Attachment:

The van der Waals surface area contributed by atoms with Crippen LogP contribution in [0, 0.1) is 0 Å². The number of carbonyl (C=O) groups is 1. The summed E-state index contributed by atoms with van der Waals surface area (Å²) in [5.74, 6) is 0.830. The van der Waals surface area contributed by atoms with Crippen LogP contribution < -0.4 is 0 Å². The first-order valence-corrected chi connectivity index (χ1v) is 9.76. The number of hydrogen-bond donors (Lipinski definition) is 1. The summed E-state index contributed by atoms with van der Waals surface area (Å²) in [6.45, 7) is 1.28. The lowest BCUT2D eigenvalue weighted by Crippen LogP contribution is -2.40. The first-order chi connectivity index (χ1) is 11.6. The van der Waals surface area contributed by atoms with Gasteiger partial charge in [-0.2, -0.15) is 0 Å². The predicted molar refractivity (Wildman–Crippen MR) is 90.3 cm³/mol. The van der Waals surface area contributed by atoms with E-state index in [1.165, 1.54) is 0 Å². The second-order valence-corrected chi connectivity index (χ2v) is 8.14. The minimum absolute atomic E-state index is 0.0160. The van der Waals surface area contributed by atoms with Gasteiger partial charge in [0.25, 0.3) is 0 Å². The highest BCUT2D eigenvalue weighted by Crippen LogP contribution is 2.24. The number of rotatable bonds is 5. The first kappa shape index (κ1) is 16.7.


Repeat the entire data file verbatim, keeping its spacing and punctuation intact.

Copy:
The van der Waals surface area contributed by atoms with Crippen LogP contribution in [0, 0.1) is 0 Å². The number of carbonyl (C=O) groups is 1. The summed E-state index contributed by atoms with van der Waals surface area (Å²) in [5.74, 6) is 0.830. The van der Waals surface area contributed by atoms with Crippen LogP contribution < -0.4 is 0 Å². The first-order valence-corrected chi connectivity index (χ1v) is 9.76. The number of hydrogen-bond donors (Lipinski definition) is 1. The summed E-state index contributed by atoms with van der Waals surface area (Å²) in [6.45, 7) is 1.28. The lowest BCUT2D eigenvalue weighted by Crippen LogP contribution is -2.40. The first-order chi connectivity index (χ1) is 11.6. The van der Waals surface area contributed by atoms with Gasteiger partial charge in [-0.2, -0.15) is 0 Å². The predicted molar refractivity (Wildman–Crippen MR) is 90.3 cm³/mol. The van der Waals surface area contributed by atoms with E-state index in [1.165, 1.54) is 0 Å². The second-order valence-corrected chi connectivity index (χ2v) is 8.14. The minimum absolute atomic E-state index is 0.0160. The van der Waals surface area contributed by atoms with Gasteiger partial charge in [0.25, 0.3) is 0 Å². The highest BCUT2D eigenvalue weighted by Crippen LogP contribution is 2.24. The number of rotatable bonds is 5. The first kappa shape index (κ1) is 16.7.